Scientists have discovered the first known fossil of a four-legged snake during a routine trip to the museum. The 113-year-old fossil from Brazil with hind limbs is estimated to be the direct ancestor of modern snakes.
The delicate arms and legs of the prey was likely to capture the prey, and were not used for walking. Dr. Dave Martill from the University of Portsmouth discovered the fossil in a German Museum. The fossil from Brazil belongs to the Cretaceous period, and revealed that snakes evolved from burrowing lizards and not marine lizards. The fossil shows its adaptations for burrowing, indicating that snakes evolved on land.
“This is the most primitive fossil snake know, and it’s pretty clearly not aquatic,” said Dr. Nick Longrich from the University of Bath and co-author of the study.
Dr. Longrich explained that the creature’s tail was not paddle shaped, and had no signs of fins. But, it had a long trunk and a short snout, similar to a burrower. Dr. Martill found the 19.5cm fossil during a trip to the Museum Solnhofen with his students, and has been named as Tetrapodophis amplectus. Dr. Martill worked along with expert German paleontologist Helmut Tischlinger, who documented and photographed the fossil.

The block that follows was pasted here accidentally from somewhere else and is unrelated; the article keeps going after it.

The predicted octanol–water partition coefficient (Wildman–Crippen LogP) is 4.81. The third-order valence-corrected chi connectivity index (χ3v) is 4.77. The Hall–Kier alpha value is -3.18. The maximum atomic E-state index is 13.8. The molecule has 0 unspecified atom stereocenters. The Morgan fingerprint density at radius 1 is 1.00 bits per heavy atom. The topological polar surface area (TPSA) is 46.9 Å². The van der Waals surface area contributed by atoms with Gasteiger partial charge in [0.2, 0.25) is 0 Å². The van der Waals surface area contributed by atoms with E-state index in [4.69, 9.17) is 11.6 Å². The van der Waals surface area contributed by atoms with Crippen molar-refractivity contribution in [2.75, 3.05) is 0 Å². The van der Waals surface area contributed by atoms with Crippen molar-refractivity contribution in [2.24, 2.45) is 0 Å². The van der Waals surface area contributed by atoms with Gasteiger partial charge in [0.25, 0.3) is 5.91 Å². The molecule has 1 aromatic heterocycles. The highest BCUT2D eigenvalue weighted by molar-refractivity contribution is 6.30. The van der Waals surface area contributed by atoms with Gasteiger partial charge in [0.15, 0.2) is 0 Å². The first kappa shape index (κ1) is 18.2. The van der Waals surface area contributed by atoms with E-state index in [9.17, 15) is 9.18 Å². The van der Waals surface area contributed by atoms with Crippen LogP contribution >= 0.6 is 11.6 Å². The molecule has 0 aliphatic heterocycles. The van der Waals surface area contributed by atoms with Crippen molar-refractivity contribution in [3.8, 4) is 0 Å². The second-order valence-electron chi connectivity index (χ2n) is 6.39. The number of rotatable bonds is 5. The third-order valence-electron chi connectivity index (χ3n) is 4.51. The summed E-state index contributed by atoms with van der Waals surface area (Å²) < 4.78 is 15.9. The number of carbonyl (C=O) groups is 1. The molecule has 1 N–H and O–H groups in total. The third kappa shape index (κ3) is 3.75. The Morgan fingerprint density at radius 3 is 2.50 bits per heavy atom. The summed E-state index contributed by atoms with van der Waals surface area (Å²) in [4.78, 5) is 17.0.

The head of the fossil was about the size of an adult fingernail, and the smallest tailbone was only a quarter of a millimeter long. The small front legs measured about 1cm long, and the little elbows and wrists were 5mm in length. The long back legs and the large feet could have helped the snake to catch its prey. Dr. Longrich said that snakes stopped walking and started slithering, and the legs became useless little vestiges. The snake had the remains of a last meal in its stomach, which was likely a salamander. The fossil also revealed that it could have evolved on the ancient supercontinent, and became more widespread recently.[ Source ]